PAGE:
Emotion song: A song about emotions can involve visuals and hypothetical situations to help a client identify emotions in a certain situation and the facial expressions associated with that emotion. Clients work towards not only identifying emotions related to the situations, but also nonverbal expressions of that emotion.

Check-ins: Music therapists can check-in with clients to reflect how the client may be feeling and encourage a moment of self-reflection. This may look like asking a verbal question in between interventions to practice the skill of self-regulation and emotion/sensation identification in self.

Identify strengths: Music therapy often addresses multiple domain areas for a client throughout a session. When a music therapist creates space in sessions for the client to identify their strengths and what they’re proud of during the session, this can increase the client’s self-esteem and positive view of self. 

In conclusion

Disability affects all of us. Up to 1 in 4 adults in the United States have some type of disability (CDC, 2023). That means that every fourth person you meet is disabled. How could we ignore the mental health needs of every fourth person we met? Furthermore, if you think about it, all of us are only temporarily abled. If we live long enough, we will all become disabled (Piepzna-Samarasinha, as quoted by Small, 2019).

Music therapy must go beyond acute mental health settings because mental health itself goes beyond those acute settings. Every person has mental health needs. Every disabled person has mental health needs. Music therapy creates a space to value all dimensions of wellness for all people.

What’s your story? What are some ways you’ve seen music therapy impact your mental health or your client’s mental health? Let us know in the comments!

Ruth Franklin

Music Therapy Intern

ruth@heartandharmony.com

References

American Music Therapy Association. (n.d.). About music therapy and AMTA. Retrieved from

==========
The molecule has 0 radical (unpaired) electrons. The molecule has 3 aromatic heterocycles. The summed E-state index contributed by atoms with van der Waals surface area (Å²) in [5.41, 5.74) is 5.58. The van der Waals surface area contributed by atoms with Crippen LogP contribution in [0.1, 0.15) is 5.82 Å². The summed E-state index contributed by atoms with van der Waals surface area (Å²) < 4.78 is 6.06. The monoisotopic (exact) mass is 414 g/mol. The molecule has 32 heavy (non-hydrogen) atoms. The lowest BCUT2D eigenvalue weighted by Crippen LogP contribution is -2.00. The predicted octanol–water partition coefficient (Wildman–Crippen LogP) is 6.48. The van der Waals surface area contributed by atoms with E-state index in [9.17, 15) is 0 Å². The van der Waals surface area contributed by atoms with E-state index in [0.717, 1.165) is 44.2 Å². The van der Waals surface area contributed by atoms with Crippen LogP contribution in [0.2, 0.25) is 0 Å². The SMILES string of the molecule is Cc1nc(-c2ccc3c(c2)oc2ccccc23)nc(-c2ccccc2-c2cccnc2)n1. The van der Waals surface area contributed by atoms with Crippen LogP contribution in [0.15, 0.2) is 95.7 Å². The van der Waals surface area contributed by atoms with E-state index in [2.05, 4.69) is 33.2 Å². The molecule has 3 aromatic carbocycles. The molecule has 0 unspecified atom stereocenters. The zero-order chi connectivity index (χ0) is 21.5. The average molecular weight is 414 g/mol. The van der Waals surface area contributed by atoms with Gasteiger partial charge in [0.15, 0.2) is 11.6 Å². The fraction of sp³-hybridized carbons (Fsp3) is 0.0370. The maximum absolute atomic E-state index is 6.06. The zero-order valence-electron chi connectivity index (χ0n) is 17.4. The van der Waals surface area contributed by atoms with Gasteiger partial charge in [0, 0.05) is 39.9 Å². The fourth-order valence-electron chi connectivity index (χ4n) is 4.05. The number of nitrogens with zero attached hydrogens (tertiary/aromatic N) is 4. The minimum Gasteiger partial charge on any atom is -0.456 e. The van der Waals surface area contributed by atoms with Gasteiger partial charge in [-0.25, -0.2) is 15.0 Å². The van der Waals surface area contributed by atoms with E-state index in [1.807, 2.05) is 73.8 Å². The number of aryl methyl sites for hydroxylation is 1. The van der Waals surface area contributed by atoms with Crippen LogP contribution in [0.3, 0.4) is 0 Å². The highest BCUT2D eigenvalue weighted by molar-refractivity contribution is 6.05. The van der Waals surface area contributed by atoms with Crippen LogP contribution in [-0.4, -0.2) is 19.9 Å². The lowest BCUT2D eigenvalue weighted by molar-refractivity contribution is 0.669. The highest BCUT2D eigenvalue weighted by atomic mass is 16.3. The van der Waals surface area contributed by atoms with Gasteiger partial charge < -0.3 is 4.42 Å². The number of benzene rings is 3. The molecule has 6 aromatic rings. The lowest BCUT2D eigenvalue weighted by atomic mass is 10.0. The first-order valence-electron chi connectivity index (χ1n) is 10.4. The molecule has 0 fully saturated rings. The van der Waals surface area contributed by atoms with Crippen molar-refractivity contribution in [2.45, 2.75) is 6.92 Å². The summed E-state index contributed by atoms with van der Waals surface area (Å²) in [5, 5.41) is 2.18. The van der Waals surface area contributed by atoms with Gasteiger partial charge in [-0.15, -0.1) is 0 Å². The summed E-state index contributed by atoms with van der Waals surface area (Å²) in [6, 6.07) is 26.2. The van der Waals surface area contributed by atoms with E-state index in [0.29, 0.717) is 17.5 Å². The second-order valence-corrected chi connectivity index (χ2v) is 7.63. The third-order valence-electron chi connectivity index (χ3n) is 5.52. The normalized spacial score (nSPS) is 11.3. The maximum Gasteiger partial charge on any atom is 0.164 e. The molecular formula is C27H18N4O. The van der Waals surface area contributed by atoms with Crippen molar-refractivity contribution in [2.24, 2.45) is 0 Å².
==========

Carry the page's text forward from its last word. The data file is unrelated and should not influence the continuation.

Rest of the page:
https://www.musictherapy.org/about/

Centers for Disease Control and Prevention. (2023). Disability impacts all of us. Retrieved from

https://www.cdc.gov/ncbddd/disabilityandhealth/infographic-disability-impacts-all.html 

Centers for Disease Control and Prevention. (2020). The mental health of people with
disabilities. Retrieved from
https://www.cdc.gov/ncbddd/disabilityandhealth/features/mental-health-for-all.html

Colorado State University Pueblo (n.d.). 8 dimensions of well-being. Retrieved from
https://www.csupueblo.edu/health-education-and-prevention/8-dimension-of-well-being.html#:~:text=Wellness%20comprises%20of%20eight%20mutually,being%2C%20and%20quality%20of%20life

Powers, K. M., Gil-Kashiwabara, E., Geenen, S. J., Powers, L. E., & al, e. (2005). Mandates and
effective transition planning practices reflected in IEPs. Career Development for
Exceptional Individuals, 28(1), 47-59.
https://www.proquest.com/docview/223123702?accountid=6667&parentSessionId=aqJKpEJEnGsbK3lvNDakzhRqHxiU%2BkXWsq4WsoT5kmQ%3D&pq-origsite=primo&sourcetype=Scholarly%20Journals

Small, S. (2019, February 21). Leah Lakshmi Piepzna-Samarasinha gives talk for “those typically kept on the fringes of society”. The Michigan Daily. Retrieved from https://www.michigandaily.com/campus-life/leah-lakshmi-piepzna-samarasinha-gives-talk-for-those-typically-kept-on-the-fringes-of-society/

Stoewen D. L. (2017). Dimensions of wellness: Change your habits, change your life. The Canadian veterinary journal = La revue vétérinaire canadienne, 58(8), 861–862. https://www.ncbi.nlm.nih.gov/pmc/articles/PMC5508938/

Mental Health for All People